I want to show that $\text{NP} \neq \text{SPACE}(n)$ and tried it like this:

Let $L$ be in $\text{SPACE}(n)$ so there is a deterministic $k$-tape TM which decides $L$ in polynomial time. Let's consider a binary alphabet. There are $2^{kn}$ possible strings on the working tapes so for an input of length $n$ the TM can be in $2^{kn} \cdot k \cdot n \cdot |Q|$ different configurations where $Q$ is the finite state set.

Since the TM is deterministic and decides $L$ no configuration can be visited twice (otherwise we would be in an infinite loop). So $2^{kn} \cdot k \cdot n \cdot |Q|$ is also an upper bound for the runtime of the TM which is exponential and therefore not in $NP$.

Is this argumentation enough? I found this answer on the internet and now I'm confused because it looks so much more complexive but also comprehensibly...

  • 1
    $\begingroup$ Problems in $\mathsf{SPACE}(n)$ need not be in $\mathsf{P}$! $\endgroup$ Jun 24, 2018 at 15:46

2 Answers 2


In order to prove that $\mathsf{SPACE}(n) \not\subseteq \mathsf{NP}$, you need to identify a language in $\mathsf{SPACE}(n)$ which is not in $\mathsf{NP}$. Not every language in $\mathsf{SPACE}(n)$ would work — for example, every regular language is in $\mathsf{SPACE}(n)$, and all of these are also in $\mathsf{NP}$.

Your argument, as I understand it, is roughly as follows:

  1. Every machine in $\mathsf{SPACE}(n)$ runs in at most exponential time.
  2. Hence every such machine is not in $\mathsf{NP}$.

The second conclusion is not correct, since exponential time is only an upper bound. For example, a DFA uses constant space and does run in polynomial time.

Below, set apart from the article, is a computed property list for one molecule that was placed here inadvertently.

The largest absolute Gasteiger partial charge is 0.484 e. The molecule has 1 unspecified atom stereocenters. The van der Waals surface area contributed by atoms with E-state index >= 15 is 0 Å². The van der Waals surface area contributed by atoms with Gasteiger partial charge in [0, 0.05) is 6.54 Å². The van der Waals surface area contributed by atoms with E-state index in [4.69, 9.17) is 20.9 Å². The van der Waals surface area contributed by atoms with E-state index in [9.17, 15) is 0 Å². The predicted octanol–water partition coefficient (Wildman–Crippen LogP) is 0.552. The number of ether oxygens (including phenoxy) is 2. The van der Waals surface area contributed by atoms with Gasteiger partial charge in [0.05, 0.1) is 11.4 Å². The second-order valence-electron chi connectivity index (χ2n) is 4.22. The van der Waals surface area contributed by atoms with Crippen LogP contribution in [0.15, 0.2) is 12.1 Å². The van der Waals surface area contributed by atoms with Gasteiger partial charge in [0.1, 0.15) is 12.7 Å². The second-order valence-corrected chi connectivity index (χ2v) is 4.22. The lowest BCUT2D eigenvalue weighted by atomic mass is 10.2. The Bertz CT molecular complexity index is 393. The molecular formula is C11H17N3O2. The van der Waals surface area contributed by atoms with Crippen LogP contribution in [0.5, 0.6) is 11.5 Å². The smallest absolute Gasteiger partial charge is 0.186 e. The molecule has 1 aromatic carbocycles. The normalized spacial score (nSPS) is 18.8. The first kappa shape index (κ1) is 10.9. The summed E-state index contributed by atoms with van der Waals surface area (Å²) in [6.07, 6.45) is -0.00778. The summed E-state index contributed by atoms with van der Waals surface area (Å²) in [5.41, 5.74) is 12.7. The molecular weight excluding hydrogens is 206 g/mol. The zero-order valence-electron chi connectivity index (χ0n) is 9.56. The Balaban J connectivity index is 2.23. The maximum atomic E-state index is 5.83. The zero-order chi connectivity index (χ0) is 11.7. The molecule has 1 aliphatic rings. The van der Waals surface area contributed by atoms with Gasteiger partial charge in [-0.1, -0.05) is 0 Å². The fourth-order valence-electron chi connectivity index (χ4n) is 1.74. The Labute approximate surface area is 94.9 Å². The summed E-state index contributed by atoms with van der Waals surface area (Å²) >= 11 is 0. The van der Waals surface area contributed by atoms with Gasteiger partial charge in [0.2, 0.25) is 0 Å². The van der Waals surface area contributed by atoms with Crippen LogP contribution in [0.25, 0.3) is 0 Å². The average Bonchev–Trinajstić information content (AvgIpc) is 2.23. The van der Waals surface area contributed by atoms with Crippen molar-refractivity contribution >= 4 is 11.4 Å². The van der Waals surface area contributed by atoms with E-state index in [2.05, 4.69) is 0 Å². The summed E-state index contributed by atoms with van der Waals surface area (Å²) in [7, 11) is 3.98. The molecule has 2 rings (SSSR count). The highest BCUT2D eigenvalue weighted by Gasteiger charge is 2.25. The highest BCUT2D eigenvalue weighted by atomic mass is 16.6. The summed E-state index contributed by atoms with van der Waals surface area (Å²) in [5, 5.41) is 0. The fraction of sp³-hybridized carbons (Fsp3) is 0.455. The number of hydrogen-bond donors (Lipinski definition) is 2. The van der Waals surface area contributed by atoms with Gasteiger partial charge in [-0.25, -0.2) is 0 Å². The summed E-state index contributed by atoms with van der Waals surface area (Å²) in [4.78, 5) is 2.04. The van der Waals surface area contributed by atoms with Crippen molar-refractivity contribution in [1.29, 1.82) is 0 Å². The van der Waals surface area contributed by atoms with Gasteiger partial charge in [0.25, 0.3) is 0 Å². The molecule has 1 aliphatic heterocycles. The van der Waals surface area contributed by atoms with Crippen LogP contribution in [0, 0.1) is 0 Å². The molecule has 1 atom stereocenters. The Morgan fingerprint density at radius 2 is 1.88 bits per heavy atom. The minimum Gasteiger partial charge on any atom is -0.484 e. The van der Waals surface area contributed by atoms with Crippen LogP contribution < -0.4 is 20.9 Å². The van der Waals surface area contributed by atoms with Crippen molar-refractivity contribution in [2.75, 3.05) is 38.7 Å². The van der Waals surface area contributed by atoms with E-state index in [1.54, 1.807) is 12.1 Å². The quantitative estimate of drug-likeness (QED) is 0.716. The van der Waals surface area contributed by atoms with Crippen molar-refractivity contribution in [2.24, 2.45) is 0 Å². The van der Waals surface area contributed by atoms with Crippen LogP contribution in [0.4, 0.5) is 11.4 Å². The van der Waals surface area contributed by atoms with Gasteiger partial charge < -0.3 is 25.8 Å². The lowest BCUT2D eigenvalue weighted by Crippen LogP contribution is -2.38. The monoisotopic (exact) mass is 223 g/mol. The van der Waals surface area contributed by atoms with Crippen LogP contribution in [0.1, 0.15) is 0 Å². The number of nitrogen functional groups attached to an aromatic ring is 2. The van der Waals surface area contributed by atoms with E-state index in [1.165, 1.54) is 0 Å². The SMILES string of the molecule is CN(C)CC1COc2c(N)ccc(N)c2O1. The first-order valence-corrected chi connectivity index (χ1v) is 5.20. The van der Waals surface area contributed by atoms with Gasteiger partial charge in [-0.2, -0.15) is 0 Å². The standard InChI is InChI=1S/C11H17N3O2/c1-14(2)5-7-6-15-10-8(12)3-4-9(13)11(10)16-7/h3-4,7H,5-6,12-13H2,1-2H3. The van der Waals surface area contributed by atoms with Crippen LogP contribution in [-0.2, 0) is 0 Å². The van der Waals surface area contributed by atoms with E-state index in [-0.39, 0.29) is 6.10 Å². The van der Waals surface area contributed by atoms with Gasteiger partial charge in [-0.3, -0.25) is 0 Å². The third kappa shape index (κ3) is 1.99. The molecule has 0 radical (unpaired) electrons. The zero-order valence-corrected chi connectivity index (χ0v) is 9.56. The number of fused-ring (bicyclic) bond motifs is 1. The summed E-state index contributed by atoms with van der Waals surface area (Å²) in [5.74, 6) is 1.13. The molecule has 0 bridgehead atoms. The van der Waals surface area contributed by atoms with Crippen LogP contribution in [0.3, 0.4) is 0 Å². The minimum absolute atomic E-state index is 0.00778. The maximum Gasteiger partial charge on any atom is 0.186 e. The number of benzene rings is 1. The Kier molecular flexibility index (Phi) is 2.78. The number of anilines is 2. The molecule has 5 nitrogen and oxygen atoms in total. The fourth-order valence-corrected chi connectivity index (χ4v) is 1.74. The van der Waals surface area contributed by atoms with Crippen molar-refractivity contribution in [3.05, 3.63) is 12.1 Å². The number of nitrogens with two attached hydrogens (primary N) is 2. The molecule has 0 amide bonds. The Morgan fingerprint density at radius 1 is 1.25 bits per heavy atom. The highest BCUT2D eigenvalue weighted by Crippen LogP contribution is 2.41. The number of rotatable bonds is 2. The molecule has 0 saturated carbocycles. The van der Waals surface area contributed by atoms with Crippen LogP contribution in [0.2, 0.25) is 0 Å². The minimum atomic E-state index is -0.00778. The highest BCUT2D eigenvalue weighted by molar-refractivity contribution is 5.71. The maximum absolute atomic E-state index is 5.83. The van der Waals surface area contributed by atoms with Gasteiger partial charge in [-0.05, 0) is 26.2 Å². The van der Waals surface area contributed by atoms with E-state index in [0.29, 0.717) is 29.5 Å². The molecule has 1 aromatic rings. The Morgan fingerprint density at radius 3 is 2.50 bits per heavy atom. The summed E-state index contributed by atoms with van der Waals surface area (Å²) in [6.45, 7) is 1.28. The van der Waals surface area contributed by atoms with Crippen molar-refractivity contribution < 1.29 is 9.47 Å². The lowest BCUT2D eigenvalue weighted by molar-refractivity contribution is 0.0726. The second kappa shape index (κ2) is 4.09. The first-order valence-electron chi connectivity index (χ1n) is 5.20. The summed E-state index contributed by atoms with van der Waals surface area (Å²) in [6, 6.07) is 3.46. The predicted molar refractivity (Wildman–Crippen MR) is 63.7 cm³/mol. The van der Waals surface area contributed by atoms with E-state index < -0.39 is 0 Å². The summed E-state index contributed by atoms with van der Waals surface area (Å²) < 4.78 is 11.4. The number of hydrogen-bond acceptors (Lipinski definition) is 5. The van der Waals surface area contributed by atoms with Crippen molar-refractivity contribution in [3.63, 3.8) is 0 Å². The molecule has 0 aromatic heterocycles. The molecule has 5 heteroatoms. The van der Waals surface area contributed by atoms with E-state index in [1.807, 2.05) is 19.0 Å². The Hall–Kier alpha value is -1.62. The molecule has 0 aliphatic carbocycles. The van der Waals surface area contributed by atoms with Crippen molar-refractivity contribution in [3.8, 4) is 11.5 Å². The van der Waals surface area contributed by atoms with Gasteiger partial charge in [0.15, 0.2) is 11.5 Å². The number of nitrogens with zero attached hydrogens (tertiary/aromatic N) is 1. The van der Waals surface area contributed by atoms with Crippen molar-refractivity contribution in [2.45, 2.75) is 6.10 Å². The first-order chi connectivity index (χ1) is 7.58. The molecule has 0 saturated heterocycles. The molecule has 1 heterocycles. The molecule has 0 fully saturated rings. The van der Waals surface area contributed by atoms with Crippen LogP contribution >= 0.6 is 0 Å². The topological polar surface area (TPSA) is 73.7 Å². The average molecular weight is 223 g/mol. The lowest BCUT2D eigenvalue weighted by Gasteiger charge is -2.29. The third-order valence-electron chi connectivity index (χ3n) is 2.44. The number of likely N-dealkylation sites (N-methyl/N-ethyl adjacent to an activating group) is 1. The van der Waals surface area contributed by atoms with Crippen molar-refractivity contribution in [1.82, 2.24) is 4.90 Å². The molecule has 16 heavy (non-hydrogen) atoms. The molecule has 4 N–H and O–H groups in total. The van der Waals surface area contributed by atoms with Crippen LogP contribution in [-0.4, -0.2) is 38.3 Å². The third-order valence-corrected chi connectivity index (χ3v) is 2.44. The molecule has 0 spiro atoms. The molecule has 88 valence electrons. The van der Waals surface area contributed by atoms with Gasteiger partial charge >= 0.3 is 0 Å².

Worse, even if some machine in $\mathsf{SPACE}(n)$ does run in exponential time, it could be that there exists another machine accepting the same language that runs in polynomial time — especially if we are allowed to use nondeterminism. As an example, it is suspected that $\mathsf{SAT}$ (which is in $\mathsf{SPACE}(n)$) requires exponential time, but it does belong to $\mathsf{NP}$.

The proof outlined in your link is not too hard, given the space hierarchy theorem. This theorem gives you a language $L$ which is in $\mathsf{SPACE}(n^2)$ but not in $\mathsf{SPACE}(n)$. The padded language $L' = \{ 1^{|x|^2}0x : x \in L \}$ does lie in $\mathsf{SPACE}(n)$ (why?), and so if the latter is equal to $\mathsf{NP}$, it follows that $L' \in \mathsf{NP}$. However, $L$ polytime reduces to $L'$, and so it would follow that $L \in \mathsf{NP}$ as well, contradicting $L \notin \mathsf{SPACE}(n)$.

  • Problems in $\mathrm{NP}$ use a non-deterministic TM for running in polynomial time. So it's not a proof of not being in $\mathrm{NP}$ that a TM runs in exponential time on a deterministic TM.
  • There is no proof for the existence of a TM which satisfies the upper bound.

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